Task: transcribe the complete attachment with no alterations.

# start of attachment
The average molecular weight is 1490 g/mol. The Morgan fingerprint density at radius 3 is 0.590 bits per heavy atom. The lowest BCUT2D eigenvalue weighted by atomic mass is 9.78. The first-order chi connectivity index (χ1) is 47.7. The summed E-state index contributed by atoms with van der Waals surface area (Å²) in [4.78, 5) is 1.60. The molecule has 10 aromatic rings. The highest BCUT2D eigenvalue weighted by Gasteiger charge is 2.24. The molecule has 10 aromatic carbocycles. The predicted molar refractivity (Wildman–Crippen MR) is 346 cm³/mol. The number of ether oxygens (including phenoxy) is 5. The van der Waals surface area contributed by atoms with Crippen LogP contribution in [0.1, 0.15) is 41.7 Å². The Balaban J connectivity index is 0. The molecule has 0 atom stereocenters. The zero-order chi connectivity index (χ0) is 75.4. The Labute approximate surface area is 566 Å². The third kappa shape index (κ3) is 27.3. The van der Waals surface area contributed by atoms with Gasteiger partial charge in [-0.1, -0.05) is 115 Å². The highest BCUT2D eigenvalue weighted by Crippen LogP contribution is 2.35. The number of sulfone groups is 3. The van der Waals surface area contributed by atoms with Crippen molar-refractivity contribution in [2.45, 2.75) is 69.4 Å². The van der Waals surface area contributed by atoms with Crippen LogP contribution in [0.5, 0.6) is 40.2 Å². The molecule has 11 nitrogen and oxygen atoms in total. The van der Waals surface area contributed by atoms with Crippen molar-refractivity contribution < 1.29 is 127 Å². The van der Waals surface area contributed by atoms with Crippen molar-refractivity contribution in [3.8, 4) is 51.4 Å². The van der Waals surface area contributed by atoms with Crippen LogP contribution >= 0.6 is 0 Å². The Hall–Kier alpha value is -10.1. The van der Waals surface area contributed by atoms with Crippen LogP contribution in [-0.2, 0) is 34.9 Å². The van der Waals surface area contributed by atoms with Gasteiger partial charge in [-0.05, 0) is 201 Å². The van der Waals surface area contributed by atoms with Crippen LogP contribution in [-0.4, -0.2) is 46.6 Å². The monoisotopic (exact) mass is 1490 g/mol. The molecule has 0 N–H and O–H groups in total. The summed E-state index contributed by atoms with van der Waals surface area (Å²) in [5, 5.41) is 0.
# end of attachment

The average molecular weight is 1490 g/mol. The Morgan fingerprint density at radius 3 is 0.590 bits per heavy atom. The lowest BCUT2D eigenvalue weighted by atomic mass is 9.78. The first-order chi connectivity index (χ1) is 47.7. The summed E-state index contributed by atoms with van der Waals surface area (Å²) in [4.78, 5) is 1.60. The molecule has 10 aromatic rings. The highest BCUT2D eigenvalue weighted by Gasteiger charge is 2.24. The molecule has 10 aromatic carbocycles. The predicted molar refractivity (Wildman–Crippen MR) is 346 cm³/mol. The number of ether oxygens (including phenoxy) is 5. The van der Waals surface area contributed by atoms with Crippen LogP contribution in [0.1, 0.15) is 41.7 Å². The Balaban J connectivity index is 0. The molecule has 0 atom stereocenters. The zero-order chi connectivity index (χ0) is 75.4. The Labute approximate surface area is 566 Å². The third kappa shape index (κ3) is 27.3. The van der Waals surface area contributed by atoms with Gasteiger partial charge in [-0.1, -0.05) is 115 Å². The highest BCUT2D eigenvalue weighted by Crippen LogP contribution is 2.35. The number of sulfone groups is 3. The van der Waals surface area contributed by atoms with Crippen molar-refractivity contribution in [2.45, 2.75) is 69.4 Å². The van der Waals surface area contributed by atoms with Crippen LogP contribution in [0.5, 0.6) is 40.2 Å². The molecule has 11 nitrogen and oxygen atoms in total. The van der Waals surface area contributed by atoms with Crippen molar-refractivity contribution < 1.29 is 127 Å². The van der Waals surface area contributed by atoms with Crippen molar-refractivity contribution in [3.8, 4) is 51.4 Å². The van der Waals surface area contributed by atoms with Crippen LogP contribution >= 0.6 is 0 Å². The Hall–Kier alpha value is -10.1. The van der Waals surface area contributed by atoms with Crippen LogP contribution in [-0.2, 0) is 34.9 Å². The van der Waals surface area contributed by atoms with Gasteiger partial charge in [-0.05, 0) is 201 Å². The van der Waals surface area contributed by atoms with Crippen LogP contribution in [-0.4, -0.2) is 46.6 Å². The monoisotopic (exact) mass is 1490 g/mol. The molecule has 0 N–H and O–H groups in total. The summed E-state index contributed by atoms with van der Waals surface area (Å²) in [5, 5.41) is 0.